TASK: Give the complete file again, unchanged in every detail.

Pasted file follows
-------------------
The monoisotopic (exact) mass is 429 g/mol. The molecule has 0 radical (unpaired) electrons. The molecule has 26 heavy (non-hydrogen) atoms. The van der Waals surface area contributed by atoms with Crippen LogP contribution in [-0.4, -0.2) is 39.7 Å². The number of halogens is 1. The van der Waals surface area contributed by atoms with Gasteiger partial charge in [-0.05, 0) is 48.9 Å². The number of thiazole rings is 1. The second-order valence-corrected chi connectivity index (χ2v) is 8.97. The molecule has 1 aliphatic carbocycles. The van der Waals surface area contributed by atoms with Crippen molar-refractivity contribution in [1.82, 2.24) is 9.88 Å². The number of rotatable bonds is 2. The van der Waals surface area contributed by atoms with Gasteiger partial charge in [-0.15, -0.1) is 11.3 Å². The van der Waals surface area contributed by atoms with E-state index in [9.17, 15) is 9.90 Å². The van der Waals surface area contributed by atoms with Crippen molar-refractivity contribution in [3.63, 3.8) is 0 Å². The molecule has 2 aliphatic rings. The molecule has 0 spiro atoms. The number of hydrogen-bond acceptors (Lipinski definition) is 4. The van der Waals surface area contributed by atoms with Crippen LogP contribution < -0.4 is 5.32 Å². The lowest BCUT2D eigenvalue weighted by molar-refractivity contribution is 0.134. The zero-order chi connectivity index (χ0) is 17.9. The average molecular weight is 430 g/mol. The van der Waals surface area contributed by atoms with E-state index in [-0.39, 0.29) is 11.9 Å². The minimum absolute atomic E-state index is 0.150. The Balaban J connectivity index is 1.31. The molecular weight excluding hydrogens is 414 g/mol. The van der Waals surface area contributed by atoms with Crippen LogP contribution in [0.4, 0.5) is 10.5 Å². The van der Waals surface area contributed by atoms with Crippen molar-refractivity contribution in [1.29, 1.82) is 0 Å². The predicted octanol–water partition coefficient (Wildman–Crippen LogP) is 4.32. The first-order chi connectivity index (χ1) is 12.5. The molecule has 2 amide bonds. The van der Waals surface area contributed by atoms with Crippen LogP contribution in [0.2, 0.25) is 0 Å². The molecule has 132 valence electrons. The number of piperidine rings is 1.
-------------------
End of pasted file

The monoisotopic (exact) mass is 429 g/mol. The molecule has 0 radical (unpaired) electrons. The molecule has 26 heavy (non-hydrogen) atoms. The van der Waals surface area contributed by atoms with Crippen LogP contribution in [-0.4, -0.2) is 39.7 Å². The number of halogens is 1. The van der Waals surface area contributed by atoms with Gasteiger partial charge in [-0.05, 0) is 48.9 Å². The number of thiazole rings is 1. The second-order valence-corrected chi connectivity index (χ2v) is 8.97. The molecule has 1 aliphatic carbocycles. The van der Waals surface area contributed by atoms with Crippen molar-refractivity contribution in [1.82, 2.24) is 9.88 Å². The number of rotatable bonds is 2. The van der Waals surface area contributed by atoms with Gasteiger partial charge in [-0.15, -0.1) is 11.3 Å². The van der Waals surface area contributed by atoms with E-state index in [9.17, 15) is 9.90 Å². The van der Waals surface area contributed by atoms with Crippen molar-refractivity contribution in [3.63, 3.8) is 0 Å². The molecule has 2 aliphatic rings. The molecule has 0 spiro atoms. The number of hydrogen-bond acceptors (Lipinski definition) is 4. The van der Waals surface area contributed by atoms with Crippen LogP contribution < -0.4 is 5.32 Å². The lowest BCUT2D eigenvalue weighted by molar-refractivity contribution is 0.134. The zero-order chi connectivity index (χ0) is 17.9. The average molecular weight is 430 g/mol. The van der Waals surface area contributed by atoms with E-state index in [-0.39, 0.29) is 11.9 Å². The minimum absolute atomic E-state index is 0.150. The Balaban J connectivity index is 1.31. The molecular weight excluding hydrogens is 414 g/mol. The van der Waals surface area contributed by atoms with Crippen LogP contribution in [0.4, 0.5) is 10.5 Å². The van der Waals surface area contributed by atoms with Crippen molar-refractivity contribution in [1.29, 1.82) is 0 Å². The predicted octanol–water partition coefficient (Wildman–Crippen LogP) is 4.32. The first-order chi connectivity index (χ1) is 12.5. The molecule has 2 amide bonds. The van der Waals surface area contributed by atoms with Crippen LogP contribution in [0.2, 0.25) is 0 Å². The molecule has 132 valence electrons. The number of piperidine rings is 1.